I won't be able to say "home" again in another three weeks - exactly three weeks from today, as a matter of fact - will I? It'll seem strange, probably, to leave Houston after so many years of living in one place.
[Took a little break there and started a future post, "What I'll miss about Houston". It probably won't happen again with this one, but I just had to stop and begin writing it. There were a couple of things on my mind that I wanted to say before I forgot how important they were to me. Have you ever had that happen to you?]
Anyway, I arrived safely back in my townhouse somewhere between 9:30 and 10 last night. Boy, I was one tired puppy, I'll tell you that! (Two full, jam-packed days in New England, some of which you've already read about.) Our day began early yesterday, with breakfast and checking out of the motel, before heading on over to my daughter's and her husband's new house - and yes! all was finalized and properly notarized (late, but officially signed, sealed and delivered the evening before!) .. by 8am to meet with the contractor and go over the plans for "my apartment", among other things.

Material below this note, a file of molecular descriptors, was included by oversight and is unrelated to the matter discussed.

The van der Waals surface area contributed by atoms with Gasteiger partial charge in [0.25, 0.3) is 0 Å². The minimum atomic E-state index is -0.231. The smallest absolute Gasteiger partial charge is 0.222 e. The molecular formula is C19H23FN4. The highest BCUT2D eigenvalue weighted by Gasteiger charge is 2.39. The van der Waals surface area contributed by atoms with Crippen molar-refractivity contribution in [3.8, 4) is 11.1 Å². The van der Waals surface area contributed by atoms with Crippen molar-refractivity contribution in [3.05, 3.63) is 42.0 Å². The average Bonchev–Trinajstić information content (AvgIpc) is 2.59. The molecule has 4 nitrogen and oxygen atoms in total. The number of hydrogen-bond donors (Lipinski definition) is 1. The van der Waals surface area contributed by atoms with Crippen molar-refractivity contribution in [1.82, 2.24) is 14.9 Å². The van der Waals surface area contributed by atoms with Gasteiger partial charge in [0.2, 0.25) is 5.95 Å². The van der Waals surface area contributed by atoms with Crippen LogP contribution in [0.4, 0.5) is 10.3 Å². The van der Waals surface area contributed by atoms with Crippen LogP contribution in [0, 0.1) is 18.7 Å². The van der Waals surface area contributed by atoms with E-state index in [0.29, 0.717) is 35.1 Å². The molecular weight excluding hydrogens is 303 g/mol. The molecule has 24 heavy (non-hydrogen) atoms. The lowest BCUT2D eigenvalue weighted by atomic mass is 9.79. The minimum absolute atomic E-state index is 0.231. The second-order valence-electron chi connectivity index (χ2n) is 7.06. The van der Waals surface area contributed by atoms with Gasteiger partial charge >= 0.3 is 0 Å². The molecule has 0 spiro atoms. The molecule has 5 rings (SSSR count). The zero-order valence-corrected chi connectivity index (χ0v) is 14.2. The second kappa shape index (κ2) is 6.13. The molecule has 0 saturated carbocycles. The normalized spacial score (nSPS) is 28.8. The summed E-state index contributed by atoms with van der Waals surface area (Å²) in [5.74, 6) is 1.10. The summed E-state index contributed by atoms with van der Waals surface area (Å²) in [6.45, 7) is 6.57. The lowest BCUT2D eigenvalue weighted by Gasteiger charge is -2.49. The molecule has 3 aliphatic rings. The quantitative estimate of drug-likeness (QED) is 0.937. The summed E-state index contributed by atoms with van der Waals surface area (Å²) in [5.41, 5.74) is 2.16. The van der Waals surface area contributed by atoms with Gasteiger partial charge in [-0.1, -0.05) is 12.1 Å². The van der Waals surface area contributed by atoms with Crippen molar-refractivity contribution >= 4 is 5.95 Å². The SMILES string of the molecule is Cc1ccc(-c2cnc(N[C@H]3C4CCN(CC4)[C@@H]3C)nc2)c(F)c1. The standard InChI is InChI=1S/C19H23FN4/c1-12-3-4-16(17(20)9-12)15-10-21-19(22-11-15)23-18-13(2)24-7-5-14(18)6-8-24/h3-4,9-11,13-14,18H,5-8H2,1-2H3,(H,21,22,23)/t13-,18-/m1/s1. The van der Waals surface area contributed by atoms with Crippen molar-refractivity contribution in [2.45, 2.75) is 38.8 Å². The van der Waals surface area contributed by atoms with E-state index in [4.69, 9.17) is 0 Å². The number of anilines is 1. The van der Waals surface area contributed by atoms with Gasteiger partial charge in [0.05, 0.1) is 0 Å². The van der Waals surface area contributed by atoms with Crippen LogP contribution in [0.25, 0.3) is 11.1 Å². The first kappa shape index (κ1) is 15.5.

I hadn't wanted to get up. After our meal out the night before, I had literally "fallen" into bed back at the motel, but then had trouble staying asleep. Too much on my mind, I guess. Lots and lots of stress early on in the trip. Most of the irritating things that were happening did not really have a direct bearing on me, but I was right there while it was all happening and it was difficult not to internalize some of it.
What was directly related to me was that Wednesday, as I was spending six or so hours at the motel napping, writing my last post and catching up on e-mails, I kept having this memory of giving my son-in-law both my sets of car keys and house keys at the airport here in Houston on Tuesday before going through security. My mind clearly remembered him dropping the keys into his carry-on bag. I was concerned that I would arrive back in Houston with no keys whatsoever. Yowsers!